Internally, the HUB-ee wheels use a Toshiba TB6593FNG motor controller, an H-bridge designed to work with 1.0A average current, with an on-resistance of about 0.35Ω for the output low.  The Toshiba data sheet doesn’t give the on-resistance of for high voltages directly, but if I’m interpreting their “Vsat” parameter directly, the on-resistance for each leg is about 0.5Ω, about a sixth that of the popular L293D H-bridges.  At under $3 a H-bridge (in single units), the TB6593FNG does not look like a bad choice for a small H-bridge.

Of course, to use the HUB-ee, one would have to build the rest of the robot (chassis, microcontroller, battery, … ). The Hub-EE is designed to mount to Lego beams, which could make chassis building easy, at least for prototyping.

I wonder whether, in a couple of years, we’ll be seeing integrated wheel units like the HUB-ee with an SPI interface, with registers that say how many steps to make, with specified velocity and acceleration curves.  That would provide very simple interfacing with fewer wires and could allow much tighter servo loops, at the price of putting a microcontroller at each wheel (probably adding $10 to the retail price of the wheels).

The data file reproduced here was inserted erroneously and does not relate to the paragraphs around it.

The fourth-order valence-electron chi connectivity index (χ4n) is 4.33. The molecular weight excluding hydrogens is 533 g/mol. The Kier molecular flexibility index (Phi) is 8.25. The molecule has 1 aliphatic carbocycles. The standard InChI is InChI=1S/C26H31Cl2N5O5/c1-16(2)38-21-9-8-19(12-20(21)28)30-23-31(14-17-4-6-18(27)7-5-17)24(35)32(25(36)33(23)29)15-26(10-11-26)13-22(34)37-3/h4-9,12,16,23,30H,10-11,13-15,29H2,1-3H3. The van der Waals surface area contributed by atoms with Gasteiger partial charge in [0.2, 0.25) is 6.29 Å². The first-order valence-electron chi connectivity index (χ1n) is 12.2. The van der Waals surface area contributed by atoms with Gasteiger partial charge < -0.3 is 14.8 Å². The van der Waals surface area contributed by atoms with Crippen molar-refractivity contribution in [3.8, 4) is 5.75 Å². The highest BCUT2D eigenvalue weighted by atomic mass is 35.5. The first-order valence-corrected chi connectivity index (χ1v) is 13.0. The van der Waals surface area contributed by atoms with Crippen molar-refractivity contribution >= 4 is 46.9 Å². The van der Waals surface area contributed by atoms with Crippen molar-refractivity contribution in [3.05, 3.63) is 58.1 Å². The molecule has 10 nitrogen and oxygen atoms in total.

2012 July 31

Robot wheels

Filed under: Robotics — gasstationwithoutpumps @ 22:46
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The robotics club has continued building their automated foam-dart shooter (which I won’t call a Nerf gun any more—not because I fear trademark infringement, but because it won’t take Nerf-brand foam darts, needing the ones for the NXT generation crossbow).  After getting a Lego prototype of their pan-tilt mechanism working, they’ve been building a sturdier one out of PVC and plywood.  For the pan mechanism they wanted a wheel that was runnable off the 12v battery and controlled by the HexMotor board. Initially they built something using a small 12v motor I had (a Mitsumi M38E-3SC) for which I’ve been unable to find any specifications, other than the 2400RPM and 12V on the label. I did find bunch of specs for other motors on Mitsumi’s web site, but this motor has apparently been discontinued, and the manufacturer has no interest in keeping historical specs on their website.  (I wish more manufacturers would, since it makes it easier to find out the specs for surplus and recycled parts, which in turn allows finding the closest currently manufactured model.)